I hate making appointments.
Two weeks ago I called the appointment setting line for my ophthalmologist’s office and asked for an appointment. After getting my information the lady asked what I needed an appointment for and I responded that I needed a dilated eye exam.
“Okay, so you need to come in for your diabetic exam,” she said. This terminology bothered me so I corrected her.
“I need to come in for a dilated eye exam,” I said.
“But you have diabetes, right?” she asked me.
“Yes, but I need to have a dilated eye exam,” I answered.
“I can get you in on September 18th for a diabetic exam,” she said.
You may be wondering why the terminology bothered me, after all the only reason I get dilated eye exams is because I have diabetes. It bothers me for three reasons:
- The word “diabetic” bothers me in general
- Even though I get the exam because I have diabetes it doesn’t mean that the exam doesn’t look at the overall health of my eyes and people who don’t have diabetes can also need/have dilated eye exams, they have pretty much the same procedure
- She sounded judgmental
After making my appointment for what is apparently required to be called a “diabetic exam,” I called my endocrinologist’s office to make my semi-annual appointment for what could much more appropriately be called a “diabetic exam” (but endocrinology has the sense to just call them “exams” or “appointments”).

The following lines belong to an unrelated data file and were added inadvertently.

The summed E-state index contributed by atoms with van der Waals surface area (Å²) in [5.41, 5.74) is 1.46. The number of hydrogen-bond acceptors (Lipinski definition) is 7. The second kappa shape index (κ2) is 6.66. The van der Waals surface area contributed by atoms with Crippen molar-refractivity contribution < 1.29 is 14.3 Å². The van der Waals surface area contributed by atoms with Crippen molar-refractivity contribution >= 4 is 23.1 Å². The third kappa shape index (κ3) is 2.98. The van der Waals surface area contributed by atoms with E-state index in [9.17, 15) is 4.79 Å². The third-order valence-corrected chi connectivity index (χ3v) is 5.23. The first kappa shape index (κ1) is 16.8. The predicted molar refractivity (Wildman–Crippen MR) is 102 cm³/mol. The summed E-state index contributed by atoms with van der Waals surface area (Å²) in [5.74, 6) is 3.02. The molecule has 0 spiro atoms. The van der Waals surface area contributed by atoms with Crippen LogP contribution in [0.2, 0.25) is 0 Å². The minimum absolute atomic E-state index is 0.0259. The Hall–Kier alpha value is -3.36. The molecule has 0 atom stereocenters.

The conversation went like this:
Appointment setter: Can I offer you a next-day appointment or help with something else?
Me: I need to make an appointment for any time in October.
Appointment setter: The first available appointment is December 3rd.
The only reason that I didn’t make my next appointment while in the office last time was because the receptionist was out to lunch when I left. The first available appointment puts 8 months, instead of 6, between the times my endocrinologist has seen me. I don’t like this.
Yes, I’m planning to call for a next-day appointment in October (after my labs have been ordered “in advance”).